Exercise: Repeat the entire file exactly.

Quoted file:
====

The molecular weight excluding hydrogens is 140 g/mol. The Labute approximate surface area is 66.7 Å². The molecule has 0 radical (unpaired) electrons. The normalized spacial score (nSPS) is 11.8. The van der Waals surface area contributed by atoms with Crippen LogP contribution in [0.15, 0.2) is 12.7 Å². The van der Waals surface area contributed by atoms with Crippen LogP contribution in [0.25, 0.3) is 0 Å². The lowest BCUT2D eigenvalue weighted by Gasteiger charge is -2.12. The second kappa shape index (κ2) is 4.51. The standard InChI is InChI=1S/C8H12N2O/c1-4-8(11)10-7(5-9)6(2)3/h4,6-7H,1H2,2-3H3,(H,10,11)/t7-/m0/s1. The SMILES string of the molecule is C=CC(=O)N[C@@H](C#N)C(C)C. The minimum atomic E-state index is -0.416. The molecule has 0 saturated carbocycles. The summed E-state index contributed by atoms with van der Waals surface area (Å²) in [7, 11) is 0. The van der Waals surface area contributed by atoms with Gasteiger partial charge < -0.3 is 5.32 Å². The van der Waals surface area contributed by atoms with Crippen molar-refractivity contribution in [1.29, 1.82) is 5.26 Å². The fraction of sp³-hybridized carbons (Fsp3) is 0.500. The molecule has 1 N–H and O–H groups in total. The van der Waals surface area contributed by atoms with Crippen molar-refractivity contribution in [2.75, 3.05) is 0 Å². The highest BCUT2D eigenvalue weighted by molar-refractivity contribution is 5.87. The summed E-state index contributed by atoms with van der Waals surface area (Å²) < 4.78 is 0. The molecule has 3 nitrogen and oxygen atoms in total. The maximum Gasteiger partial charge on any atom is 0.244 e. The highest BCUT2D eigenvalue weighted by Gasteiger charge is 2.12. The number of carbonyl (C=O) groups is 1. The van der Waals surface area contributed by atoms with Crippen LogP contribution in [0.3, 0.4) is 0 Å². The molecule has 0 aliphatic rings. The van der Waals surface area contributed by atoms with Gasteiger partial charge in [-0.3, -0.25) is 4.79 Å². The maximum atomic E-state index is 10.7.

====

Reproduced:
The molecular weight excluding hydrogens is 140 g/mol. The Labute approximate surface area is 66.7 Å². The molecule has 0 radical (unpaired) electrons. The normalized spacial score (nSPS) is 11.8. The van der Waals surface area contributed by atoms with Crippen LogP contribution in [0.15, 0.2) is 12.7 Å². The van der Waals surface area contributed by atoms with Crippen LogP contribution in [0.25, 0.3) is 0 Å². The lowest BCUT2D eigenvalue weighted by Gasteiger charge is -2.12. The second kappa shape index (κ2) is 4.51. The standard InChI is InChI=1S/C8H12N2O/c1-4-8(11)10-7(5-9)6(2)3/h4,6-7H,1H2,2-3H3,(H,10,11)/t7-/m0/s1. The SMILES string of the molecule is C=CC(=O)N[C@@H](C#N)C(C)C. The minimum atomic E-state index is -0.416. The molecule has 0 saturated carbocycles. The summed E-state index contributed by atoms with van der Waals surface area (Å²) in [7, 11) is 0. The van der Waals surface area contributed by atoms with Gasteiger partial charge < -0.3 is 5.32 Å². The van der Waals surface area contributed by atoms with Crippen molar-refractivity contribution in [1.29, 1.82) is 5.26 Å². The fraction of sp³-hybridized carbons (Fsp3) is 0.500. The molecule has 1 N–H and O–H groups in total. The van der Waals surface area contributed by atoms with Crippen molar-refractivity contribution in [2.75, 3.05) is 0 Å². The highest BCUT2D eigenvalue weighted by molar-refractivity contribution is 5.87. The summed E-state index contributed by atoms with van der Waals surface area (Å²) < 4.78 is 0. The molecule has 3 nitrogen and oxygen atoms in total. The maximum Gasteiger partial charge on any atom is 0.244 e. The highest BCUT2D eigenvalue weighted by Gasteiger charge is 2.12. The number of carbonyl (C=O) groups is 1. The van der Waals surface area contributed by atoms with Crippen LogP contribution in [0.3, 0.4) is 0 Å². The molecule has 0 aliphatic rings. The van der Waals surface area contributed by atoms with Gasteiger partial charge in [-0.3, -0.25) is 4.79 Å². The maximum atomic E-state index is 10.7.